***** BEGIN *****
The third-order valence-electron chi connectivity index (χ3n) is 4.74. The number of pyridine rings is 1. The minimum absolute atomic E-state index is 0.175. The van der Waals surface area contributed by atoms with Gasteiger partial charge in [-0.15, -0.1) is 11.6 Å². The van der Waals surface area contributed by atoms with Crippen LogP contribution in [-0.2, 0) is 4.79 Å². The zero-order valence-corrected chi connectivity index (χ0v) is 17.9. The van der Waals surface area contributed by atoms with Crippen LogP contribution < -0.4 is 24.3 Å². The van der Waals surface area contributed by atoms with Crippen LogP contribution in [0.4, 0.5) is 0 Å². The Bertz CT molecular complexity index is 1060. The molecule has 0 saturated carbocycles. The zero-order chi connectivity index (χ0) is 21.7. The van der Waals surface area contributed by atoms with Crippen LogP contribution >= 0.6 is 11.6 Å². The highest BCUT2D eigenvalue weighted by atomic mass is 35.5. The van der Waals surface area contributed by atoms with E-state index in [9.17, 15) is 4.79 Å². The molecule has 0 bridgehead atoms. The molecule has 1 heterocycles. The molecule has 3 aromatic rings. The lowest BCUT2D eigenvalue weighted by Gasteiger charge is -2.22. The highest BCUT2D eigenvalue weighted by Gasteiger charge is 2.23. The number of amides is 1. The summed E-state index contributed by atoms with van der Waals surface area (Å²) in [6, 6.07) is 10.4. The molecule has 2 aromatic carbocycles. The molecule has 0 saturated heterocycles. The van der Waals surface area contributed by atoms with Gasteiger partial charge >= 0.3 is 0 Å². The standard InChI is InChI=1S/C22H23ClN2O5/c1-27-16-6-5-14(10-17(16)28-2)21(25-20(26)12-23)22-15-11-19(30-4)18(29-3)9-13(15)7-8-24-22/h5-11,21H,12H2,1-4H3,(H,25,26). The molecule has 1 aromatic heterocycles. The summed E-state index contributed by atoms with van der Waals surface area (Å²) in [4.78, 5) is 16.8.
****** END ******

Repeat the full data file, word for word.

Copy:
The third-order valence-electron chi connectivity index (χ3n) is 4.74. The number of pyridine rings is 1. The minimum absolute atomic E-state index is 0.175. The van der Waals surface area contributed by atoms with Gasteiger partial charge in [-0.15, -0.1) is 11.6 Å². The van der Waals surface area contributed by atoms with Crippen LogP contribution in [-0.2, 0) is 4.79 Å². The zero-order valence-corrected chi connectivity index (χ0v) is 17.9. The van der Waals surface area contributed by atoms with Crippen LogP contribution < -0.4 is 24.3 Å². The van der Waals surface area contributed by atoms with Crippen LogP contribution in [0.4, 0.5) is 0 Å². The Bertz CT molecular complexity index is 1060. The molecule has 0 saturated carbocycles. The zero-order chi connectivity index (χ0) is 21.7. The van der Waals surface area contributed by atoms with Crippen LogP contribution >= 0.6 is 11.6 Å². The highest BCUT2D eigenvalue weighted by atomic mass is 35.5. The van der Waals surface area contributed by atoms with E-state index in [9.17, 15) is 4.79 Å². The molecule has 0 bridgehead atoms. The molecule has 1 heterocycles. The molecule has 3 aromatic rings. The lowest BCUT2D eigenvalue weighted by Gasteiger charge is -2.22. The highest BCUT2D eigenvalue weighted by Gasteiger charge is 2.23. The number of amides is 1. The summed E-state index contributed by atoms with van der Waals surface area (Å²) in [6, 6.07) is 10.4. The molecule has 2 aromatic carbocycles. The molecule has 0 saturated heterocycles. The van der Waals surface area contributed by atoms with Gasteiger partial charge >= 0.3 is 0 Å². The standard InChI is InChI=1S/C22H23ClN2O5/c1-27-16-6-5-14(10-17(16)28-2)21(25-20(26)12-23)22-15-11-19(30-4)18(29-3)9-13(15)7-8-24-22/h5-11,21H,12H2,1-4H3,(H,25,26). The molecule has 1 aromatic heterocycles. The summed E-state index contributed by atoms with van der Waals surface area (Å²) in [4.78, 5) is 16.8.